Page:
Isaiah 27-39: Eye of the Hurricane

The proud tyrant only had one more city to destroy. The cities of Judah had fallen like bowling pins, and it looked like the king of Assyria was about to bowl a strike. Jerusalem was the last Jewish resistance, and surely there was no way that the city of this pygmy kingdom could stop his monstrous empire. Or so he thought.

Isaiah 27-39 covers the events surrounding Assyria’s attack on Judah. Judah had, under Hezekiah, rebelled against Assyria, and King Sennacherib of Assyria was having none of it. Lachish had just fallen, and Sennacherib sent a chief officer, called a rabshakeh, to persuade the Jews in Jerusalem to defect. Hezekiah did what any godly leader would do given such dire circumstances: He begged the prophet Isaiah to pray (Isaiah 37:1-4). In a miracle that reminds us of the way God obliterated the elite Egyptian army many years before, God took the lives of 85,000 Assyrian troops. Whereas Hezekiah had gone into the house of his God and received miraculous help, Sennacherib went into the house of his god, only to be assassinated by his own sons (Isaiah 37:14-38).

The Lord guided Isaiah to write the prophecies of chapters 27-35 in the time leading up to this great deliverance. Although the first verse of 27 is part of the “Little Apocalypse” that we looked at last month, the rest of chapter 27 deals with those who had fled Assyria to go to Egypt. In chapter 28, the Lord promised to judge the drunk leaders of the northern kingdom of Isaiah (or “Ephraim”), which the Lord fulfilled when Assyria wiped them out.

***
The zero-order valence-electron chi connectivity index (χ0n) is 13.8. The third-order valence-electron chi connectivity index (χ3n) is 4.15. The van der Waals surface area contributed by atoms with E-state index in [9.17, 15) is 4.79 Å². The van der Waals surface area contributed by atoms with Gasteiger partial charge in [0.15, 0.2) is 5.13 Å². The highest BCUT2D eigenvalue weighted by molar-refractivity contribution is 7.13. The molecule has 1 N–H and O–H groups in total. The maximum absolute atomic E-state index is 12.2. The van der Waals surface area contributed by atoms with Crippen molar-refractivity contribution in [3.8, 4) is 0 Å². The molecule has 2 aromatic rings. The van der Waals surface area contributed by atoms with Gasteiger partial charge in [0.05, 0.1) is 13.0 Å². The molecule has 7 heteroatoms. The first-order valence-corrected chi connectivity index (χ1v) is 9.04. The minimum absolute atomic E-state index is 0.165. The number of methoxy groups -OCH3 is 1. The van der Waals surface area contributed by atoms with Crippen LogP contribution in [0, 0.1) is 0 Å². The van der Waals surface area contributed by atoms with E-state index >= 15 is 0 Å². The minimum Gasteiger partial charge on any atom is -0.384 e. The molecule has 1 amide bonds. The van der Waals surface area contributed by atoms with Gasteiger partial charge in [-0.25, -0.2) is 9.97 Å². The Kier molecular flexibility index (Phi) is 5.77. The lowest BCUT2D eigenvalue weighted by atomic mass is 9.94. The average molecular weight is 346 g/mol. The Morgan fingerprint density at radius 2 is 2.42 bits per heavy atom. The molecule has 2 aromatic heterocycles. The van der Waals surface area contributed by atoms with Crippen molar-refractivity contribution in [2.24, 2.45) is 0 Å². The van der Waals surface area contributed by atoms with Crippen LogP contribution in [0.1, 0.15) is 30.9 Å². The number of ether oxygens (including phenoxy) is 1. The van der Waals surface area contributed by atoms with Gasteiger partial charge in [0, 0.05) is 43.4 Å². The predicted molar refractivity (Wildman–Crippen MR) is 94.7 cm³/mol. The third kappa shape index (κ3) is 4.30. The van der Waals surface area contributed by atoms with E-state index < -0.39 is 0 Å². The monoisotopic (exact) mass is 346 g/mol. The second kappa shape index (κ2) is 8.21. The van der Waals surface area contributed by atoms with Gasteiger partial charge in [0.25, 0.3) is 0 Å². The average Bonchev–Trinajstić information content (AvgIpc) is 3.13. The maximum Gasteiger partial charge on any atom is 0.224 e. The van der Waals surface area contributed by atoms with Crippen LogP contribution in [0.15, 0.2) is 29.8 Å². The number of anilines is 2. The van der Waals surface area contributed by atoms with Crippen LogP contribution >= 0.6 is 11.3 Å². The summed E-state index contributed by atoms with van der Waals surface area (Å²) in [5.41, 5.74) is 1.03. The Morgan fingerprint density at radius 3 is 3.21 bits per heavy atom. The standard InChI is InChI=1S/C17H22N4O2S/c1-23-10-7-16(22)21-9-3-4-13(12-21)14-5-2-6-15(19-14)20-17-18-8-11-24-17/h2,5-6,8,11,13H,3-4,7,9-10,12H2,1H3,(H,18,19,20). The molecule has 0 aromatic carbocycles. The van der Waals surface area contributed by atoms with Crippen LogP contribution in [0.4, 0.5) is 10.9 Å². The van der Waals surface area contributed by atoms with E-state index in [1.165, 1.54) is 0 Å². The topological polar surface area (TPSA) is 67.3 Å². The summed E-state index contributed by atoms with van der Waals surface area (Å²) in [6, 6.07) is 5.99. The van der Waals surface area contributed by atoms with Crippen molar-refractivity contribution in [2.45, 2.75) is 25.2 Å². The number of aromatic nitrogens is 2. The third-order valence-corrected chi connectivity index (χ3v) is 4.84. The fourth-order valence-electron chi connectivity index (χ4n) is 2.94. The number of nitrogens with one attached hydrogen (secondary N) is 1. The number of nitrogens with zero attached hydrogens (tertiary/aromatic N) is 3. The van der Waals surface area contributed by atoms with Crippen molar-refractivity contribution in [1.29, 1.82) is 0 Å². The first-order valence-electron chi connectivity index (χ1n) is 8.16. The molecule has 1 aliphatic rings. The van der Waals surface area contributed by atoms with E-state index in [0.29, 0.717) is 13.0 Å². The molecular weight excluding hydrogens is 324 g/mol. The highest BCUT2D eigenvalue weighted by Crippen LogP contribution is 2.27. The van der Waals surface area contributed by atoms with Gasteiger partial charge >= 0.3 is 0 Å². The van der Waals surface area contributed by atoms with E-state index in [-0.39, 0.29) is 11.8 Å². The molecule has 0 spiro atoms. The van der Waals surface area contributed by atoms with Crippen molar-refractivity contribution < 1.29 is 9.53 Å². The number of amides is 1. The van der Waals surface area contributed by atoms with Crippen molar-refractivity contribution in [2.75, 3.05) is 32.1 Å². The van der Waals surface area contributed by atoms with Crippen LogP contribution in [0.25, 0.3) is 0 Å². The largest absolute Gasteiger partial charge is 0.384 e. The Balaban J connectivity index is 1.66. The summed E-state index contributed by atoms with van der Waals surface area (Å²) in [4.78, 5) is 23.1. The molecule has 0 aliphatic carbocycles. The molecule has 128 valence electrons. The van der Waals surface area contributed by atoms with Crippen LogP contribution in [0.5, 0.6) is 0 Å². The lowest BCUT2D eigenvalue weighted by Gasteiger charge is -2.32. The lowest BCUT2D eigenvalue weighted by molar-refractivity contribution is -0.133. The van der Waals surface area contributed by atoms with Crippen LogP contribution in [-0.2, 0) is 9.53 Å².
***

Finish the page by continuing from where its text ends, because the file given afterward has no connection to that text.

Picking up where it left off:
Through these chapters, the Lord made promises and threats about Assyria’s imminent invasion. They would eventually fail (29:1-8), and those who had trusted in Egypt for protection would be put to shame (30:1-7, 31:1-9). A king would rule righteously (chapter 32), and the destroyer, Assyria, would encounter destruction (chapter 33). The Lord would judge Edom, the ancient local enemy of Judah, with unquenchable fire (chapter 34), while God would reverse the fortunes of His people as they would return home with everlasting joy (chapter 35).

In these chapters, Christians today learn that God’s people can’t fulfill their mission of blessing the nations if they are ultimately trusting in political solutions. Egypt failed against Assyria. As Hezekiah saw firsthand, the cause of God can only go forth with the power of God. Prayer is the way we express our trust in God. Christians today can, moreover, see that the promises of these chapters exceed what God did in Hezekiah’s day. He promised to make the blind see, the deaf hear, and the ruthless to die out (29:17-21), but these events did and will only happen through Hezekiah’s descendant, the Lord Jesus. The joy that God’s ransomed people experience will only be literally “everlasting” (35:10) at Christ’s second coming.

The section ends with an odd story about Hezekiah showing the Babylonian envoys all of Jerusalem just after God miraculously healed Hezekiah of a terminal illness. Even the godliest fail in significant ways. The post-Assyrian peace was only the temporarily peaceful eye of the hurricane; the second half of the storm would be worse: Babylon. The Lord had, nonetheless, sustained His people through the first half of the storm. They could trust Him to continue to be faithful in the future. We, too, can trust in Him for His faithfulness and power before or after the eye of the hurricane.

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